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About pcato1

  • Rank
  • Birthday 02/06/1991

Profile Information

  • Gender
  • Location
    United States
  • Interests
    Philosophy of Love • Black Intellectual History • Philosophy of Religion • Baldwin • Dostoevsky • Lorde • Levinas
  • Application Season
    2015 Fall
  • Program
    Social Thought/Religion and Literature

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  1. Social Thought student here – we usually get back to people in early/mid-February. Good luck everyone, I hope to meet some of you soon.
  2. That nervousness is common (I still feel it and I'm on my way towards finishing my second year haha). I urge you not to feel uncomfortable with your professors, and asking them to engage with you towards the end of this year in the form of book/material recommendations is a good way to practice overcoming that discomfort. While I don't know about asking for material for specific classes (that can send the message that you're just trying to make it through their course), asking about preparatory materials or reading suggestions for a topic or subject sends the message that you hope to master various areas in your discipline and shows diligence. If a prof. is impatient, unresponsive, brusk, etc. to a question posed sincerely and in a forthright manner, then now you have a better picture of who they are before you even step into the department. Figuring out personalities is one of the biggest challenges I faced in my first year – again, because I was so afraid and uncomfortable that I kept from engaging and instead relied on accounts from others or remote observations. This sounds like a good way to get a firsthand perspective early on. That being said, remember that email doesn't always convey a person's personality perfectly (especially older people's haha); so if you receive a rude or unpleasant response, remember not to take it personally, while still keeping in mind this early preview of figures who will one day be your colleagues.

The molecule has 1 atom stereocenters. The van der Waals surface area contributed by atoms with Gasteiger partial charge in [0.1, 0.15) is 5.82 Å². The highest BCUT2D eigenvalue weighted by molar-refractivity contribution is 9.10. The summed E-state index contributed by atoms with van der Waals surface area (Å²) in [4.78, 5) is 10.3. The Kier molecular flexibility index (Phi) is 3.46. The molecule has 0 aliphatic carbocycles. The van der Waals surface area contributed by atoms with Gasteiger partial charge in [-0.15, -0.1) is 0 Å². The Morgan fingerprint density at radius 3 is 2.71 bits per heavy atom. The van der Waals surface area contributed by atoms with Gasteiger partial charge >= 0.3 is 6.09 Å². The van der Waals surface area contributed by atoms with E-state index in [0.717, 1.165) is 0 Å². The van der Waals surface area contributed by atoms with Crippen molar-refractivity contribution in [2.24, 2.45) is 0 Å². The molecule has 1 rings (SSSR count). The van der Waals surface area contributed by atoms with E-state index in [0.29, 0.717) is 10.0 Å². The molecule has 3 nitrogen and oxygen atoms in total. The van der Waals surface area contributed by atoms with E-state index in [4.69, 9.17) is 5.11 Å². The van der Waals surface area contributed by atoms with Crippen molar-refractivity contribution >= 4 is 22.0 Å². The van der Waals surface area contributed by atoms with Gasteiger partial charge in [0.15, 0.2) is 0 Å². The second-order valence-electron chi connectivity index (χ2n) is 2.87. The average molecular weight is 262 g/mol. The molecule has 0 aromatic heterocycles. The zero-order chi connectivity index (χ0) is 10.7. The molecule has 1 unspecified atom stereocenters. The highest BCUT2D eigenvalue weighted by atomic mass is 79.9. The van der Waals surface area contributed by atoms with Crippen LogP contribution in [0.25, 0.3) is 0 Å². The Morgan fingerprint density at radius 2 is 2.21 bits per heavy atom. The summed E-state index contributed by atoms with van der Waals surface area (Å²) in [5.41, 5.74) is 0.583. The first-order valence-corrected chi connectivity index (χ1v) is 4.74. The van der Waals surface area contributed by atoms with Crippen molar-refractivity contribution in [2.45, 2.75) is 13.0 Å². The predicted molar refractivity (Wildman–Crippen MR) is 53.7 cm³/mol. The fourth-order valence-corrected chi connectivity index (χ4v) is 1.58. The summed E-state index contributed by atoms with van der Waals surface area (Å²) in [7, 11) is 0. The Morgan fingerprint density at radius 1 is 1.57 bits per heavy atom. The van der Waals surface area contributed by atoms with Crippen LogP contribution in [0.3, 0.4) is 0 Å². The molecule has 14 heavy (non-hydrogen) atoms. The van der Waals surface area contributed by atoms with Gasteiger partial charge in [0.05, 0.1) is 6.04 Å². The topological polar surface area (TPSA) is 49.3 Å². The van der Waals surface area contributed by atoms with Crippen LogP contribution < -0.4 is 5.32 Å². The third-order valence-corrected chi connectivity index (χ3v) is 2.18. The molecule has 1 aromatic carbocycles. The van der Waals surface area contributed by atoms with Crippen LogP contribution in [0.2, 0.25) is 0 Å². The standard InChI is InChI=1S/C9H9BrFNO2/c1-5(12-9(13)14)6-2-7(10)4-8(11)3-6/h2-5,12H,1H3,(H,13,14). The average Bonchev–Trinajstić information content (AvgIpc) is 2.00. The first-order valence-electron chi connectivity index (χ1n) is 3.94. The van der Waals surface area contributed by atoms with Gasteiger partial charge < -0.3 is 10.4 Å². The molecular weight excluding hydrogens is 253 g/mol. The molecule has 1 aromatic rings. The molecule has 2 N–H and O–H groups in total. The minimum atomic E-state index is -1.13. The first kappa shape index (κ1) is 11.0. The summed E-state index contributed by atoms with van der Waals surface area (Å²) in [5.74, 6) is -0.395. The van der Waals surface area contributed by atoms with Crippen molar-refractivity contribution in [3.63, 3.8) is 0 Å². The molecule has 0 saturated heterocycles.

3. Hi Thorongil. I applied to/got into Northwestern recently and I can tell you I only have knowledge of one language (Latin) and it isn't relevant to the project/topic of study I proposed in my SOP. The one caveat is that Northwestern's subsection on religious thought is theological, so you must keep this in mind when applying/considering the school. Christine Helmer is an amazing/renown scholar (they're doing a panel solely on her latest book at this American Academy of Religion conference) but she's primarily an expert in theology and Schleiermacher. While they certainly welcomed my interest in pursuing non-Christian topics/figures I certasinly took note of this. All in all I'd give them a shot yet keep this in mind. The school also seems to embrace work between departments so if there is someone in the philosophy department with whom you would also like to study, NU would be a good place for you.
  4. Hey Tsgriffey, Here's one of them: https://www.insidehighered.com/news/2013/10/31/study-finds-phds-who-write-interdisciplinary-dissertations-earn-less I also just saw stuff posted around GradCafe and such.